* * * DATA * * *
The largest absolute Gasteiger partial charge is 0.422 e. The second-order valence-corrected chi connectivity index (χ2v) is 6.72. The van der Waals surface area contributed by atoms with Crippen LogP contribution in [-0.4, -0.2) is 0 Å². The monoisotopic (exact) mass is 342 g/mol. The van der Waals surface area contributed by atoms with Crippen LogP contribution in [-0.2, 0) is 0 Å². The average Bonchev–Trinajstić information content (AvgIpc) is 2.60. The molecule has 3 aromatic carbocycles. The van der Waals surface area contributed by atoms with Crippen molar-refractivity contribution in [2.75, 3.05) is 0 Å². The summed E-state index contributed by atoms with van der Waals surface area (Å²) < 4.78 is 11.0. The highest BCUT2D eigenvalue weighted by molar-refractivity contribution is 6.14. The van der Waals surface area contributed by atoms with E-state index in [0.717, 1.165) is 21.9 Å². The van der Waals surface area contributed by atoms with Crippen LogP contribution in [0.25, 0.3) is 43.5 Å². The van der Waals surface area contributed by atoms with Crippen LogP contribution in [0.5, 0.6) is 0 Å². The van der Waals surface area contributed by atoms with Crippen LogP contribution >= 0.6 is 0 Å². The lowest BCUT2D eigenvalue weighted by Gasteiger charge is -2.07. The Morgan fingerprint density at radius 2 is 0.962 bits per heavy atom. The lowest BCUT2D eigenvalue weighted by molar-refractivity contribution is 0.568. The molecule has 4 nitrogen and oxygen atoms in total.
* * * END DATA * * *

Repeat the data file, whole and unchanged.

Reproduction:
The largest absolute Gasteiger partial charge is 0.422 e. The second-order valence-corrected chi connectivity index (χ2v) is 6.72. The van der Waals surface area contributed by atoms with Crippen LogP contribution in [-0.4, -0.2) is 0 Å². The monoisotopic (exact) mass is 342 g/mol. The van der Waals surface area contributed by atoms with Crippen LogP contribution in [-0.2, 0) is 0 Å². The average Bonchev–Trinajstić information content (AvgIpc) is 2.60. The molecule has 3 aromatic carbocycles. The van der Waals surface area contributed by atoms with Crippen molar-refractivity contribution in [2.75, 3.05) is 0 Å². The summed E-state index contributed by atoms with van der Waals surface area (Å²) < 4.78 is 11.0. The highest BCUT2D eigenvalue weighted by molar-refractivity contribution is 6.14. The van der Waals surface area contributed by atoms with E-state index in [0.717, 1.165) is 21.9 Å². The van der Waals surface area contributed by atoms with Crippen LogP contribution in [0.25, 0.3) is 43.5 Å². The van der Waals surface area contributed by atoms with Crippen LogP contribution in [0.5, 0.6) is 0 Å². The van der Waals surface area contributed by atoms with Crippen LogP contribution >= 0.6 is 0 Å². The lowest BCUT2D eigenvalue weighted by Gasteiger charge is -2.07. The Morgan fingerprint density at radius 2 is 0.962 bits per heavy atom. The lowest BCUT2D eigenvalue weighted by molar-refractivity contribution is 0.568. The molecule has 4 nitrogen and oxygen atoms in total.